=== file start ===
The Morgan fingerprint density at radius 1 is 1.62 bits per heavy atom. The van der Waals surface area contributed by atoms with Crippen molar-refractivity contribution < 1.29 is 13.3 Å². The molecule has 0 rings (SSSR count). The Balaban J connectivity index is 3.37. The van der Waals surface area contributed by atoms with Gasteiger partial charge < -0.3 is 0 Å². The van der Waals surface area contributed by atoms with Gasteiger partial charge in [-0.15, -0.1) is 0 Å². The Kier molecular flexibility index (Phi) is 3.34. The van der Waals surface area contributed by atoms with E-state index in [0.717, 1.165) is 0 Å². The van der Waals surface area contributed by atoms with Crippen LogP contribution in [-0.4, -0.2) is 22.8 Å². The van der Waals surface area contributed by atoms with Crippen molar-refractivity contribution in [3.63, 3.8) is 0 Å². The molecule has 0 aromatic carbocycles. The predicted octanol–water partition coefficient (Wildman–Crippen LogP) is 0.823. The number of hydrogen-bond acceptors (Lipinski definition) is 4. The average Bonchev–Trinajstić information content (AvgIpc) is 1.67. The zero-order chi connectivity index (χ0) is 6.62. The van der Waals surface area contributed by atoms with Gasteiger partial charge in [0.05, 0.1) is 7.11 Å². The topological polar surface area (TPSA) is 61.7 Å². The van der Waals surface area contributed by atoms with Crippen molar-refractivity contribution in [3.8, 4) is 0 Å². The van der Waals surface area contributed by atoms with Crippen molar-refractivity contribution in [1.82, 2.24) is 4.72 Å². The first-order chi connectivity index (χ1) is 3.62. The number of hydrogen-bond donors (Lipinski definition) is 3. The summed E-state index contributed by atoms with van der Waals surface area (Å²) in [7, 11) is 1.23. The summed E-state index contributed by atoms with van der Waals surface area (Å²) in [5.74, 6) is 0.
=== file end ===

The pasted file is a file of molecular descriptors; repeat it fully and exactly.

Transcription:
The Morgan fingerprint density at radius 1 is 1.62 bits per heavy atom. The van der Waals surface area contributed by atoms with Crippen molar-refractivity contribution < 1.29 is 13.3 Å². The molecule has 0 rings (SSSR count). The Balaban J connectivity index is 3.37. The van der Waals surface area contributed by atoms with Gasteiger partial charge < -0.3 is 0 Å². The van der Waals surface area contributed by atoms with Gasteiger partial charge in [-0.15, -0.1) is 0 Å². The Kier molecular flexibility index (Phi) is 3.34. The van der Waals surface area contributed by atoms with E-state index in [0.717, 1.165) is 0 Å². The van der Waals surface area contributed by atoms with Crippen LogP contribution in [-0.4, -0.2) is 22.8 Å². The van der Waals surface area contributed by atoms with Crippen molar-refractivity contribution in [3.63, 3.8) is 0 Å². The molecule has 0 aromatic carbocycles. The predicted octanol–water partition coefficient (Wildman–Crippen LogP) is 0.823. The number of hydrogen-bond acceptors (Lipinski definition) is 4. The average Bonchev–Trinajstić information content (AvgIpc) is 1.67. The zero-order chi connectivity index (χ0) is 6.62. The van der Waals surface area contributed by atoms with Gasteiger partial charge in [0.05, 0.1) is 7.11 Å². The topological polar surface area (TPSA) is 61.7 Å². The van der Waals surface area contributed by atoms with Crippen molar-refractivity contribution in [3.8, 4) is 0 Å². The van der Waals surface area contributed by atoms with Crippen molar-refractivity contribution in [1.82, 2.24) is 4.72 Å². The first-order chi connectivity index (χ1) is 3.62. The number of hydrogen-bond donors (Lipinski definition) is 3. The summed E-state index contributed by atoms with van der Waals surface area (Å²) in [7, 11) is 1.23. The summed E-state index contributed by atoms with van der Waals surface area (Å²) in [5.74, 6) is 0.